Recognize and describe cultural and economic diversity in the clientele of libraries or information organizations

Component 1: Statement of Competency

Libraries are successful because they are dedicate to creating equal access to information to their patrons. This means they spent time focused on understanding and studying how people use information based on cultural and economic demographics. We, information professionals, evaluate how patrons of different ages use our resources. For example are 16 year olds checking out physical books more often than an 85 year old or do they use digital resources and technology more and why? Looking at this data shapes the way libraries market their material and more so how funds are allocated for resources.

Due to the nature and mission of libraries they are accessible by and attract a diverse population. The population ranges in education level, age, cultural background, learning ability and physical abilities. All of these factors play a part in how a patron uses information. It is our responsibility to determine how to attract this population and how to meet and serve their information needs.

I want to point out that social status and economic status are directly related. The Bureau of Labor Statistics has published data on the correlation between education level and income and typically those with a higher educational level have a higher income than those with a lower educational level. This suggests, that those with a higher education have a higher socio-economic status and in relation are able to use library resources at a more independent and intricate level than those with a lower socio-economic status. This however, does not mean that libraries that serve lower socio-economic communities should deprive these communities of access to these resources and information.

As the world continues to progress in the digital world, we see that what is commonly referred to as the digital divide, is largely affected by socio-economic status. Rubin explains, “as income rises so does Internet use… Only 25 percent of those with incomes of less than $15,000 use the Internet, compared to 67 percent of those with incomes exceeding $75,000” (Rubin, 2010, p178). One of the primary reasons for not using the internet is complexity of technology. The shows that use of the internet, or lack thereof, is not just restricted access due to income but also due to the skill set and knowledge. Libraries have focused on providing greater public access to the internet through installing public computers and even offering digital literacy programs to teach how to use the available technology.

It is important to acknowledge that cultural backgrounds also largely affect how patrons access information. On a study conducted by Liu and Redfern (1997) on students at San Jose State University, “Statistical analyses indicated that the student’s level of success in using the library was related to English-language proficiency, frequency of library use, and the frequency of reference desk inquiries” (Evans & Ward, 2007, p72). The inability to understand the dominant language of the collection of resources is a huge barrier on how the user with access and use the information that is available.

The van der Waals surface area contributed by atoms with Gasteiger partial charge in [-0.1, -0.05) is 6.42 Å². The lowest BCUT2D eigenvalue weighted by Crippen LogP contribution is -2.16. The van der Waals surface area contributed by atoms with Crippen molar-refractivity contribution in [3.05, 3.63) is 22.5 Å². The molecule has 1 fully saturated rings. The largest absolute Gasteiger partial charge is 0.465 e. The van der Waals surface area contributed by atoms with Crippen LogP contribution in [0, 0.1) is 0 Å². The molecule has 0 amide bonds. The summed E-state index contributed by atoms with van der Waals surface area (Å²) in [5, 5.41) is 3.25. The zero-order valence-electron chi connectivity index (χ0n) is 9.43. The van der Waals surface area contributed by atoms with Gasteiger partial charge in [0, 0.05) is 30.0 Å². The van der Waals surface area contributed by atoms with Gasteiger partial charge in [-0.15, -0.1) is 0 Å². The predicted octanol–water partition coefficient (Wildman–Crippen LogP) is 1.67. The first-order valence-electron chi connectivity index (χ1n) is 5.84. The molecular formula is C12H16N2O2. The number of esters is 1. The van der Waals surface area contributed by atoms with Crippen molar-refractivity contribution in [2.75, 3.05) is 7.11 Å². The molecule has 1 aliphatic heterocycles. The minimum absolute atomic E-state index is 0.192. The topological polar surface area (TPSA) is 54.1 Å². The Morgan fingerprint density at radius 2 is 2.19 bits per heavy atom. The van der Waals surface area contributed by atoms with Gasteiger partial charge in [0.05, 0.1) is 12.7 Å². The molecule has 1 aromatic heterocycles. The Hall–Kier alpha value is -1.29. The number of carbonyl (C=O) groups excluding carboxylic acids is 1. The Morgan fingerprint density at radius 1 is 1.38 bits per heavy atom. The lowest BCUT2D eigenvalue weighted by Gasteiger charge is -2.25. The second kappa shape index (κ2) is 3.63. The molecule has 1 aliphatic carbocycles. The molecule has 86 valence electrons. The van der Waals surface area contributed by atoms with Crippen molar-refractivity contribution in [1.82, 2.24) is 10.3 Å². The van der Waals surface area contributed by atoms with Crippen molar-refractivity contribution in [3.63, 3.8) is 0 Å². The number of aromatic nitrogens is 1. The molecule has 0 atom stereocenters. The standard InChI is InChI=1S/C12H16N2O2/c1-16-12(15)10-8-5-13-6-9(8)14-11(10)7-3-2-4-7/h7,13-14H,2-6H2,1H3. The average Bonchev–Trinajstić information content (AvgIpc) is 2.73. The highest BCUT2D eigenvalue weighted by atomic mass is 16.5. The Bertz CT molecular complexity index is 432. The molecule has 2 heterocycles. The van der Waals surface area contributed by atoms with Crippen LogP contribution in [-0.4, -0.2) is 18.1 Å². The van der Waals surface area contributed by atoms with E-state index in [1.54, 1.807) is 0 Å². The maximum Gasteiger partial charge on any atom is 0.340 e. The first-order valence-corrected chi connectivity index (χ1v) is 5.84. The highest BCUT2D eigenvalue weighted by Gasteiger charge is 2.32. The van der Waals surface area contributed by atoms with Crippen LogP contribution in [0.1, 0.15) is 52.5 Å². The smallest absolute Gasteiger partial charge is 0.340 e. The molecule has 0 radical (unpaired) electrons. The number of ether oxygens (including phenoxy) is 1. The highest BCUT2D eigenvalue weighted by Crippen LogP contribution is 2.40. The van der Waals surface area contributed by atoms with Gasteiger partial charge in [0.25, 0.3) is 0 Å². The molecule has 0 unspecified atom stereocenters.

It is important that libraries understand the demographic makeup of the community they serve and adjust to serve their information needs. One significant adjustment that has been made is the incorporation of multilingual OPACS. This allows users the option of searching for resources in the language which they are most comfortable with. This will allow users to increase their skill set in searching because they now have the ability to use the resource.

Component 2: Justification of Evidence and Evidence:

My first piece of evidence I have included for this competency is a blog post I wrote for Libr240 on [Usability versus Accessibility]. This post discusses the importance of creating a website that is accessible to a diverse population and factors that impact how the user may be accessing the information. With digital content one of the most important factors in accessibility is making the webpage accessible to those who are visually impaired. This is done by adding alternative text for images and links within your code. This piece of evidence shows my understanding and ability to acknowledge and adjust to cultural and economic barriers my users may encounter.

My second piece of evidence I have included for this competency is a blog post I wrote for Lib240 [Designed for Mobility]. This post discusses designing your digital content for mobile use. Today, data shows that users are accessing more and more content on mobile devices like tablets and smart phones. This can drastically change how users use the available information, especially due to screen size differences and connection speed. The post discusses how to address some of the barriers that mobile users will deal with when accessing content through a mobile device.